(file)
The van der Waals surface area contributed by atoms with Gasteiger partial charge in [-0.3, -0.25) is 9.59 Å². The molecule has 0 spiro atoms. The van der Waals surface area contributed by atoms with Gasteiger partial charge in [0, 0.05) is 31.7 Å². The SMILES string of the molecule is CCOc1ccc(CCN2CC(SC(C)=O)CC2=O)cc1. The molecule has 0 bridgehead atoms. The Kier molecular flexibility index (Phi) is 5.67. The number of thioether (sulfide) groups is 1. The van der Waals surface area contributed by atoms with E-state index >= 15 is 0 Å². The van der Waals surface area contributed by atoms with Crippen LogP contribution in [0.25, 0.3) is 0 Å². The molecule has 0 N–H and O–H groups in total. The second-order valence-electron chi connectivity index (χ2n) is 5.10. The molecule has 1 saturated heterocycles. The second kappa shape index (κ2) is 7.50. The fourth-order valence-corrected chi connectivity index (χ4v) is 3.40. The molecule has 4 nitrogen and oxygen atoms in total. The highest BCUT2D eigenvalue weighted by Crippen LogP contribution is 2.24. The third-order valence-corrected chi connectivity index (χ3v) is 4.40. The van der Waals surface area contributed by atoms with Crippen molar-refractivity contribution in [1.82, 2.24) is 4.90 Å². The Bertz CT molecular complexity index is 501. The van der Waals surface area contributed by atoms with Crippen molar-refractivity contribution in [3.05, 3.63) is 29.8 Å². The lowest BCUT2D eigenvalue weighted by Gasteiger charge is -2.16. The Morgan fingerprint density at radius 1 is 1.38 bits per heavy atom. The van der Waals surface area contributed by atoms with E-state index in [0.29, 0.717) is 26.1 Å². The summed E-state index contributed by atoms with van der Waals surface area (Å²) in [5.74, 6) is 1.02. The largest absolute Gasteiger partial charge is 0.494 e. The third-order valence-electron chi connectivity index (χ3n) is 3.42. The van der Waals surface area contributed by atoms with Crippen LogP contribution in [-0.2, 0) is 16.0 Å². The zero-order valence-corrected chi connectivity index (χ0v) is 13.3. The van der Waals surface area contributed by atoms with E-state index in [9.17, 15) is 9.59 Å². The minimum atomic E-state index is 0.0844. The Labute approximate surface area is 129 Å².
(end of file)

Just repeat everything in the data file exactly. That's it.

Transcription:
The van der Waals surface area contributed by atoms with Gasteiger partial charge in [-0.3, -0.25) is 9.59 Å². The molecule has 0 spiro atoms. The van der Waals surface area contributed by atoms with Gasteiger partial charge in [0, 0.05) is 31.7 Å². The SMILES string of the molecule is CCOc1ccc(CCN2CC(SC(C)=O)CC2=O)cc1. The molecule has 0 bridgehead atoms. The Kier molecular flexibility index (Phi) is 5.67. The number of thioether (sulfide) groups is 1. The van der Waals surface area contributed by atoms with E-state index >= 15 is 0 Å². The van der Waals surface area contributed by atoms with Crippen LogP contribution in [0.25, 0.3) is 0 Å². The molecule has 0 N–H and O–H groups in total. The second-order valence-electron chi connectivity index (χ2n) is 5.10. The molecule has 1 saturated heterocycles. The second kappa shape index (κ2) is 7.50. The fourth-order valence-corrected chi connectivity index (χ4v) is 3.40. The molecule has 4 nitrogen and oxygen atoms in total. The highest BCUT2D eigenvalue weighted by Crippen LogP contribution is 2.24. The third-order valence-corrected chi connectivity index (χ3v) is 4.40. The van der Waals surface area contributed by atoms with Crippen molar-refractivity contribution in [1.82, 2.24) is 4.90 Å². The Bertz CT molecular complexity index is 501. The van der Waals surface area contributed by atoms with Crippen molar-refractivity contribution in [3.05, 3.63) is 29.8 Å². The lowest BCUT2D eigenvalue weighted by Gasteiger charge is -2.16. The Morgan fingerprint density at radius 1 is 1.38 bits per heavy atom. The van der Waals surface area contributed by atoms with E-state index in [0.29, 0.717) is 26.1 Å². The summed E-state index contributed by atoms with van der Waals surface area (Å²) in [5.74, 6) is 1.02. The largest absolute Gasteiger partial charge is 0.494 e. The third-order valence-electron chi connectivity index (χ3n) is 3.42. The van der Waals surface area contributed by atoms with Crippen LogP contribution in [-0.2, 0) is 16.0 Å². The zero-order valence-corrected chi connectivity index (χ0v) is 13.3. The van der Waals surface area contributed by atoms with E-state index in [9.17, 15) is 9.59 Å². The minimum atomic E-state index is 0.0844. The Labute approximate surface area is 129 Å².